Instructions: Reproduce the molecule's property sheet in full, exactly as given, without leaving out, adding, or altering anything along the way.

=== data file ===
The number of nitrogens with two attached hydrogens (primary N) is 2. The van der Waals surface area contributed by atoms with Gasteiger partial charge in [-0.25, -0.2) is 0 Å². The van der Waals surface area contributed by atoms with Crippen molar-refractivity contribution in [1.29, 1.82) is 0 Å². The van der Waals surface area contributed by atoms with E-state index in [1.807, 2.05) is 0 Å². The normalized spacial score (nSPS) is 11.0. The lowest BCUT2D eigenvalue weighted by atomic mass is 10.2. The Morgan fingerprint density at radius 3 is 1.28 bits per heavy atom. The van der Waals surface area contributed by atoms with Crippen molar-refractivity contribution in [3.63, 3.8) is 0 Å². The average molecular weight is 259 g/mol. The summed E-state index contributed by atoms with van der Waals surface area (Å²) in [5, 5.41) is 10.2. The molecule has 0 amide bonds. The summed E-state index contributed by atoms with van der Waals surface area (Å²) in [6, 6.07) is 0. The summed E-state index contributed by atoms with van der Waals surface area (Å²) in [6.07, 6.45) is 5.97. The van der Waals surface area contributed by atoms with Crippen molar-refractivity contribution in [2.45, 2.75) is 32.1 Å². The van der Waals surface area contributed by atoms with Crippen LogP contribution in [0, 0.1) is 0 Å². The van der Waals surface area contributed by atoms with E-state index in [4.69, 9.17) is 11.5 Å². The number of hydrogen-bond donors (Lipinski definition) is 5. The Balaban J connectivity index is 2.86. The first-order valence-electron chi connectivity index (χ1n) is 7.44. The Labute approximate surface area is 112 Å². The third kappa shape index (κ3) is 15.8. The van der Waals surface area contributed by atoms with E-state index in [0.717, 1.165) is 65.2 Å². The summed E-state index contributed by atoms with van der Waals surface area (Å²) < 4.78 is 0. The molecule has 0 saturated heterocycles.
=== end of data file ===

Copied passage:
The number of nitrogens with two attached hydrogens (primary N) is 2. The van der Waals surface area contributed by atoms with Gasteiger partial charge in [-0.25, -0.2) is 0 Å². The van der Waals surface area contributed by atoms with Crippen molar-refractivity contribution in [1.29, 1.82) is 0 Å². The van der Waals surface area contributed by atoms with E-state index in [1.807, 2.05) is 0 Å². The normalized spacial score (nSPS) is 11.0. The lowest BCUT2D eigenvalue weighted by atomic mass is 10.2. The Morgan fingerprint density at radius 3 is 1.28 bits per heavy atom. The van der Waals surface area contributed by atoms with Crippen molar-refractivity contribution in [3.63, 3.8) is 0 Å². The average molecular weight is 259 g/mol. The summed E-state index contributed by atoms with van der Waals surface area (Å²) in [5, 5.41) is 10.2. The molecule has 0 amide bonds. The summed E-state index contributed by atoms with van der Waals surface area (Å²) in [6, 6.07) is 0. The summed E-state index contributed by atoms with van der Waals surface area (Å²) in [6.07, 6.45) is 5.97. The van der Waals surface area contributed by atoms with Crippen molar-refractivity contribution in [2.45, 2.75) is 32.1 Å². The van der Waals surface area contributed by atoms with Crippen LogP contribution in [0, 0.1) is 0 Å². The van der Waals surface area contributed by atoms with E-state index in [4.69, 9.17) is 11.5 Å². The number of hydrogen-bond donors (Lipinski definition) is 5. The Balaban J connectivity index is 2.86. The first-order valence-electron chi connectivity index (χ1n) is 7.44. The Labute approximate surface area is 112 Å². The third kappa shape index (κ3) is 15.8. The van der Waals surface area contributed by atoms with E-state index in [0.717, 1.165) is 65.2 Å². The summed E-state index contributed by atoms with van der Waals surface area (Å²) < 4.78 is 0. The molecule has 0 saturated heterocycles.